Solid Surface Manufacturing Equipment Layout
There are some great opportunities in manufacturing Solid Surface products such as kitchen sinks, bathroom sinks, vanity tops, and flat countertop materials. Here is a solid surface factory layout detailing the equipment for producing solid surface materials.
A solid surface factory layout is more simple than a cultured marble factory since your largest volume market will be flat solid surface sheets. If you’re manufacturing the sheets, I strongly recommend manufacturing both the kitchen sinks and some undermount bathroom sink bowls. Solid surface manufacturing requires only a small quantity of molds, but there is some equipment that you will need for manufacturing solid surface that you don’t require for producing cultured marble.
The numbers on the factory layout drawing correspond with the numbers of the following equipment. Just as I did on the cultured marble factory layout, I also have a brief description of each piece of equipment and it purpose. This is just an example of a factory layout, and every factory will be different depending on dimensions, and the products you wish to produce. Whether you are an existing cultured marble manufacturer or wish to start a new cultured marble and/or solid surface factory and already have a building, send your floor plans to have a factory layout specific to your floor plan.
I have noticed a big demand in solid surface kitchen sinks. I think the reason for this is because there are more suppliers for the sheets of solid surface but fewer solid surface kitchen sink manufacturers. This could be a nice niche market to consider along with your cultured marble, onyx, and granite manufacturing. Many cultured marble shops have incorporated solid surface into their factories. This can easily be done by simply adding a few pieces of equipment to your existing cultured marble factory equipment. If you want to see a factory layout with both cultured marble and solid surface, let me know and I can e-mail you one.
Since solid surface doesn’t require gel coat and there is much less set up required in producing solid surface. Basically, all that is required for preparing your solid surface mold is to wax is prior to pouring your solid surface matrix onto it. That is why you don’t see a ‘setup’ area here as you do in the ‘cultured marble’ factory layout. This can simply be done in the pouring area prior to pouring your matrix on the mold.
1. A Vacuum Blender will assist in getting the air out of the matrix before you pour it on to the mold. Since the solid surface will be cut and routed when fabricated for a kitchen counter top, it is important to assure the air is removed and there is no air pockets in the surface.
2. The Automatic Mixing Pot Washer will thoroughly clean your matrix from the pot in between batches. It is especially important that this is cleaned thoroughly when pouring solid colors.
3. After you have mixed the matrix in the blender, you will take the matrix pot / bucket to the pouring area to pour the blended matrix on the molds.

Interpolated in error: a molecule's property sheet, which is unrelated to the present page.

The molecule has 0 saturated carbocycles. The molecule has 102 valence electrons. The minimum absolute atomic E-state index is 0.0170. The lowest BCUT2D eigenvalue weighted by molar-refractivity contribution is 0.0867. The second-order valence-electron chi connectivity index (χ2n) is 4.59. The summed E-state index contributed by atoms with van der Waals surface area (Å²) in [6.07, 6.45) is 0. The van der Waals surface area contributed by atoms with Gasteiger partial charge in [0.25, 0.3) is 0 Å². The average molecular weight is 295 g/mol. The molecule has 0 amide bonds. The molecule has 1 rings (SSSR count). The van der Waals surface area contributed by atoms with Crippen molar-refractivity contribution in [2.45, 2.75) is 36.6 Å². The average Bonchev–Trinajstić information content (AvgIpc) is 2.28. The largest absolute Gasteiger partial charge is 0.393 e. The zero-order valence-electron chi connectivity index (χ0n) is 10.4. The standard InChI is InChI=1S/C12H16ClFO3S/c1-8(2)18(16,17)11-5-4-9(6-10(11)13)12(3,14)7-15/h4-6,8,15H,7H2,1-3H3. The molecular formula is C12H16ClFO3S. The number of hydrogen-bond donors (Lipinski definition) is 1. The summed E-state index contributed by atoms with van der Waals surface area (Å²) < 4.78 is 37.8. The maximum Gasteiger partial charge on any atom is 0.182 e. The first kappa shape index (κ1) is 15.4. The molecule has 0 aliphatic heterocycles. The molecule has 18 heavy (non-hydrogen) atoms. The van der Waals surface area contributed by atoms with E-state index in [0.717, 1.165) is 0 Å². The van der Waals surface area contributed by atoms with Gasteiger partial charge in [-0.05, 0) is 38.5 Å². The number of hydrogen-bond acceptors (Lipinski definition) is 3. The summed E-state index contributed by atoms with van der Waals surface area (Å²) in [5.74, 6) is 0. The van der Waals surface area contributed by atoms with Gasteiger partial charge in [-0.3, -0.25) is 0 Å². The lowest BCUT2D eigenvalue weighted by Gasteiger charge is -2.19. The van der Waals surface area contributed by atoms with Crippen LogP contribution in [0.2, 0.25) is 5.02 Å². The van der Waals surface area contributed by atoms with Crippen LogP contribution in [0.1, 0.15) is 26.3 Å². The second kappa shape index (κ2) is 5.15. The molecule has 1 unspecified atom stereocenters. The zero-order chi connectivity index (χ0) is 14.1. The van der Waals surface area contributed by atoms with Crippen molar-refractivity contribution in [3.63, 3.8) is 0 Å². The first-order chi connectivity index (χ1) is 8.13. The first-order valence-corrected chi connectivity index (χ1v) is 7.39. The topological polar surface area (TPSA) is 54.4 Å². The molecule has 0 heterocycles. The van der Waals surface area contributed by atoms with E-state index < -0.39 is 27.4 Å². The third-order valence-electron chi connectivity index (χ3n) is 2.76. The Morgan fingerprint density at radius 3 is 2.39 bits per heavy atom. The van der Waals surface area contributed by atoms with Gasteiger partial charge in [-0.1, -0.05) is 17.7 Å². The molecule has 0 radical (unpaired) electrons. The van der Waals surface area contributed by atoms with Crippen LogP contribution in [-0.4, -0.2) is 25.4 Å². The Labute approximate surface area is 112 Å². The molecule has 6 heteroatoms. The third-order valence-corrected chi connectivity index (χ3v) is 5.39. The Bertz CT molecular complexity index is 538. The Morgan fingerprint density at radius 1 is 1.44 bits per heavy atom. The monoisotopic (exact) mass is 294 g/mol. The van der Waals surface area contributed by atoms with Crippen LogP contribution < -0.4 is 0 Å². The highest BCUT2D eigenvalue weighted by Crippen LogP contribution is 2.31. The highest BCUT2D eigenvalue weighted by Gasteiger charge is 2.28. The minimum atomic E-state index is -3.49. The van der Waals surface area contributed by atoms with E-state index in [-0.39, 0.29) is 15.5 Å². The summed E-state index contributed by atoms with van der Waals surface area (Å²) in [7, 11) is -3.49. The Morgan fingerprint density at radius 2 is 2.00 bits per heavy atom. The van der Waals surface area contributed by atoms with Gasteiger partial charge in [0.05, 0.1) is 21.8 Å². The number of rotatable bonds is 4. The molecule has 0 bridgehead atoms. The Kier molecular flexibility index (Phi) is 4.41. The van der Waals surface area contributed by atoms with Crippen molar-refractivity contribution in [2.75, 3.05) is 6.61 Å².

4. By vibrating the molds on the Vibrating Tables, any tiny remaining air bubbles in the matrix will rise to the surface. This will help create a truly ‘dense’ product.
5. The Gantry System can be used for pouring matrix on the molds, in addition to assisting in de-molding the finished products. The photo will give you a better idea how this is used. For pouring the matrix, an alternative is using the Gantry System is the Pot Tamer, which you will also see in the photos.
6. Once the molds are poured, you will move them from the vibrating tables to the mold storage units on the transfer cart, so your vibrating tables can be used for the next set of molds. After your products are cured, it will be used again to move it to the de-mold area, and again to the finishing area.
7. The transfer cart rolls on the ‘v-guide’ rails, between the different areas; pouring / vibrating area, storage racks, de-mold area, and finishing area.
8. As mentioned earlier, once you pour your molds, you will move them to the Mold Storage Racks to cure. These storage racks are available in single or multi-level, and different widths depending on the quantity and size of the molds you are using.
9. This is where you will de-mold your solid surface products and get them ready to send to the finishing area.
10. After de-molding your sheets of solid surface, you will move them on this conveyor to the sander.
11. All of your solid surface sheets will require sanding. There is always a thin layer of resin on the surface of your product. You will want to sand this off to bring out the true color of your solid surface, whether it’s a solid color or granite.
12. You will feed the solid surface sheet through the sander onto the conveyor on the other end.
13. During this sanding process, you will use the Dust Collection System. These are available in different sizes depending on your factory and production capacity. The Dust Collection System will take the dust out of the air, making a safer, and keeping the factory free of dust. This will allow you to ‘collect’ the dust and re-cycle your air rather than requiring air to be replenished from the outside. This is especially efficient in heated or air conditioned factories, since you’re not bringing in any outside air.
14. This staging area will transport your products from the sanding and finishing area to your curing oven. It is beneficial to add an addition section on to what you see in this factory layout drawing, to minimize hand transport.
15. The final stage of your solid surface production is the Curing Oven. Curing your products in a curing oven gives your customer a much harder surface on the finished products. Obviously the harder the surface, the less your products are susceptible to scratches. You will see photos of a curing oven for flat solid surface sheets, and a curing oven for kitchen and bathroom sinks.